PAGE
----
While it did not rival what some recalled as a “blistering” second quarter, the Manhattan commercial real estate office market continued to gain momentum in the third quarter, and most real estate observers took the growth as a sign of more to come.
Positive absorption and rising rents throughout Manhattan are on track to rain in a strong end to the year, as Midtown remained steady, Midtown South shined, and Downtown turned heads.
“Things are looking good, and it’s not just in Midtown South, which is what we were seeing for almost two years,” said Richard Persichetti, vice president of research with Cassidy Turley. “There’s lots of demand throughout the entire office market.”
Manhattan recorded 1.3 million square feet of absorption during the quarter, bringing the 2013 total to 1.9 million square feet, according to data from Cassidy Turley, as newfound optimism that began in the second quarter permeates throughout the market.
It was particularly evident in the continued demand for big blocks of space, most recently highlighted with Capital One’s long-term lease for 250,000 square feet across eight mid-rise floors and ground-level retail space at 299 Park Avenue.
Among other big deals of the quarter, West Elm took at least 120,000 square feet at 55 Water Street, ING took 144,000 square feet at 230 Park Avenue, Baker Botts took 104,000 square feet at 30 Rock, and Port Authority of New York & New Jersey took 118,000 square feet at 115 Broadway.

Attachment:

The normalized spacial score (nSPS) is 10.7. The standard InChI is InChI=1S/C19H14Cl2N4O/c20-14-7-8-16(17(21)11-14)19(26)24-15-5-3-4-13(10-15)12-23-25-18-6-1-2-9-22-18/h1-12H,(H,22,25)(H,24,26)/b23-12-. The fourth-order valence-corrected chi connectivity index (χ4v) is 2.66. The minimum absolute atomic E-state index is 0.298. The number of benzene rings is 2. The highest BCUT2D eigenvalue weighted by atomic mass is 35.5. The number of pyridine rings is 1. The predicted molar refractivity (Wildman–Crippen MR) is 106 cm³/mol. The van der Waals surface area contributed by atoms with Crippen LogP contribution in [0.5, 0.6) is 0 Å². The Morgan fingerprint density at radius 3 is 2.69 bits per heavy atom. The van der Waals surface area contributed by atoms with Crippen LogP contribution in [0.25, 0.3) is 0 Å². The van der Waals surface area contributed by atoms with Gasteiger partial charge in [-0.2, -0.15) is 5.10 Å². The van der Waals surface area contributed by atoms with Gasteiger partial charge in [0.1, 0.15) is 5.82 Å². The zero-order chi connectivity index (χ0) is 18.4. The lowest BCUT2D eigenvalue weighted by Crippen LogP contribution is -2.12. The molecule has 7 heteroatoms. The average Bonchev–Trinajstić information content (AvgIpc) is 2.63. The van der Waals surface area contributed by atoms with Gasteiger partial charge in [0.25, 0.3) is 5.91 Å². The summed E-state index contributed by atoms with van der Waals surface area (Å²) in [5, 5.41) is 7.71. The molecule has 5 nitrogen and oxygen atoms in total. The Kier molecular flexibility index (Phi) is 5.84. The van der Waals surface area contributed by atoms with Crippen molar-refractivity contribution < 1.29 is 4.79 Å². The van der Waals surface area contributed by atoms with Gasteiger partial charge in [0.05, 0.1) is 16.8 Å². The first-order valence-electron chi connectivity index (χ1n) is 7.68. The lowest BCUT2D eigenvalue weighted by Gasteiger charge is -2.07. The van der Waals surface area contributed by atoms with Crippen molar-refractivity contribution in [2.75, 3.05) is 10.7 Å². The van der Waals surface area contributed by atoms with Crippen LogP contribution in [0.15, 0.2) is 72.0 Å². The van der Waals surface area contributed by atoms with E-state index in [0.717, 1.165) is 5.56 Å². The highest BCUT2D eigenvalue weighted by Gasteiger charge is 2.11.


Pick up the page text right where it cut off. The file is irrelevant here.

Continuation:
The string of big leases brought the number of large available spaces, with 100,000 square feet of contiguous space or more, down to 68, from 83 in the first quarter, the Cassidy Turley data shows.
“The economy has kind of gotten its legs behind it, and companies are a little bit more confident of signing this space and looking out into the future,” Mr. Persichetti said. “They’re starting to feel good about their situations.”
As the economy improves, with the European debt crises now in hindsight and the United States’s imminent military intervention in Syria seemingly off the table, at least for now, the city is still viewed as a safe haven for investors.
Recent large office building sales reflect increased investor hunger for safe, long-term bets, amid a post-recession environment characterized by lower commercial mortgage delinquencies, higher confidence and streaming lines of credit.
There were 16 investment sales of more than $400 million so far this year, which is the greatest number recorded since 2007, Cushman & Wakefield data shows.
With the impending sale of 650 Madison Avenue and 200 Lafayette Street, the average third quarter sales price was $945 per square foot, which brings the 2013 year-to-date average price to $911 per square foot, according to data from Collier’s International. That’s above the peak levels reached in the prerecession years of 2007 and 2008, when the range was between $777 and $842 per square foot.
Perhaps no other occurrence represented the push among real estate’s elite to grab high-profile assets than the mad scramble to buy the Empire State Building, which played out through the quarter but ultimately failed and led to the launch of the “ESRT” REIT last week.
Meanwhile, owners are confident to raise rents, and average asking rents continued to climb in the quarter. Class B is still outpacing Class A, however. Class B average asking rents jumped another $2.50 per square foot to $53.28, while Class A rents increased just $0.68 to $69.97 per square foot, according to Cassidy Turley.